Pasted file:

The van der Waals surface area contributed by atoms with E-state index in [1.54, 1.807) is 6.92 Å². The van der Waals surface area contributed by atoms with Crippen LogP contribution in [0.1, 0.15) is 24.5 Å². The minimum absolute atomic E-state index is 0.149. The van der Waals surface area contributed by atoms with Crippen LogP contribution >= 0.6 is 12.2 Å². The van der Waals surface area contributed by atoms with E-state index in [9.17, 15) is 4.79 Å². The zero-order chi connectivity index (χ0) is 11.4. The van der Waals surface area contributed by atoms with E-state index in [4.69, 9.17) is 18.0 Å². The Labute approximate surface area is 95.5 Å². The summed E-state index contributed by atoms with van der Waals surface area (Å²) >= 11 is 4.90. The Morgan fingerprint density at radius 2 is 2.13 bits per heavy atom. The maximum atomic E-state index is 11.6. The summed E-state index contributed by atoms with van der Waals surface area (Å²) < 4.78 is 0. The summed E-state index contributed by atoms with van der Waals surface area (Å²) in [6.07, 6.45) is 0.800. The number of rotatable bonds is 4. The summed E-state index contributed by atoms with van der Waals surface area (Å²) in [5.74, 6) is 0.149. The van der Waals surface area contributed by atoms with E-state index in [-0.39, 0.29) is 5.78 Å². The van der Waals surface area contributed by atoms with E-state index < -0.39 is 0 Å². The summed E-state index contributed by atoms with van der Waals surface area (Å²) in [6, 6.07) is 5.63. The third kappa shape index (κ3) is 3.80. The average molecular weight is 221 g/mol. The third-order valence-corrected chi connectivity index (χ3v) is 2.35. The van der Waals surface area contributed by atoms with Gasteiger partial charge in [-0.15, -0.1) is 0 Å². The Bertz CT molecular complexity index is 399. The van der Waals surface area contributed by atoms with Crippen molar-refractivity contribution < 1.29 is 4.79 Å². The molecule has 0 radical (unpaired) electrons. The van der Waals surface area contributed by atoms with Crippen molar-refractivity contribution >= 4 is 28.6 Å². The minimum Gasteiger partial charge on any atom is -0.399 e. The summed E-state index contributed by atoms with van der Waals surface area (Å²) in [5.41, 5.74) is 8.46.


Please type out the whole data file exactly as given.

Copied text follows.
The van der Waals surface area contributed by atoms with E-state index in [1.54, 1.807) is 6.92 Å². The van der Waals surface area contributed by atoms with Crippen LogP contribution in [0.1, 0.15) is 24.5 Å². The minimum absolute atomic E-state index is 0.149. The van der Waals surface area contributed by atoms with Crippen LogP contribution >= 0.6 is 12.2 Å². The van der Waals surface area contributed by atoms with E-state index in [9.17, 15) is 4.79 Å². The zero-order chi connectivity index (χ0) is 11.4. The van der Waals surface area contributed by atoms with E-state index in [4.69, 9.17) is 18.0 Å². The Labute approximate surface area is 95.5 Å². The summed E-state index contributed by atoms with van der Waals surface area (Å²) >= 11 is 4.90. The Morgan fingerprint density at radius 2 is 2.13 bits per heavy atom. The maximum atomic E-state index is 11.6. The summed E-state index contributed by atoms with van der Waals surface area (Å²) < 4.78 is 0. The summed E-state index contributed by atoms with van der Waals surface area (Å²) in [6.07, 6.45) is 0.800. The number of rotatable bonds is 4. The summed E-state index contributed by atoms with van der Waals surface area (Å²) in [5.74, 6) is 0.149. The van der Waals surface area contributed by atoms with E-state index in [-0.39, 0.29) is 5.78 Å². The van der Waals surface area contributed by atoms with E-state index < -0.39 is 0 Å². The summed E-state index contributed by atoms with van der Waals surface area (Å²) in [6, 6.07) is 5.63. The third kappa shape index (κ3) is 3.80. The average molecular weight is 221 g/mol. The third-order valence-corrected chi connectivity index (χ3v) is 2.35. The van der Waals surface area contributed by atoms with Gasteiger partial charge in [-0.15, -0.1) is 0 Å². The Bertz CT molecular complexity index is 399. The van der Waals surface area contributed by atoms with Crippen molar-refractivity contribution < 1.29 is 4.79 Å². The molecule has 0 radical (unpaired) electrons. The van der Waals surface area contributed by atoms with Crippen molar-refractivity contribution >= 4 is 28.6 Å². The minimum Gasteiger partial charge on any atom is -0.399 e. The summed E-state index contributed by atoms with van der Waals surface area (Å²) in [5.41, 5.74) is 8.46.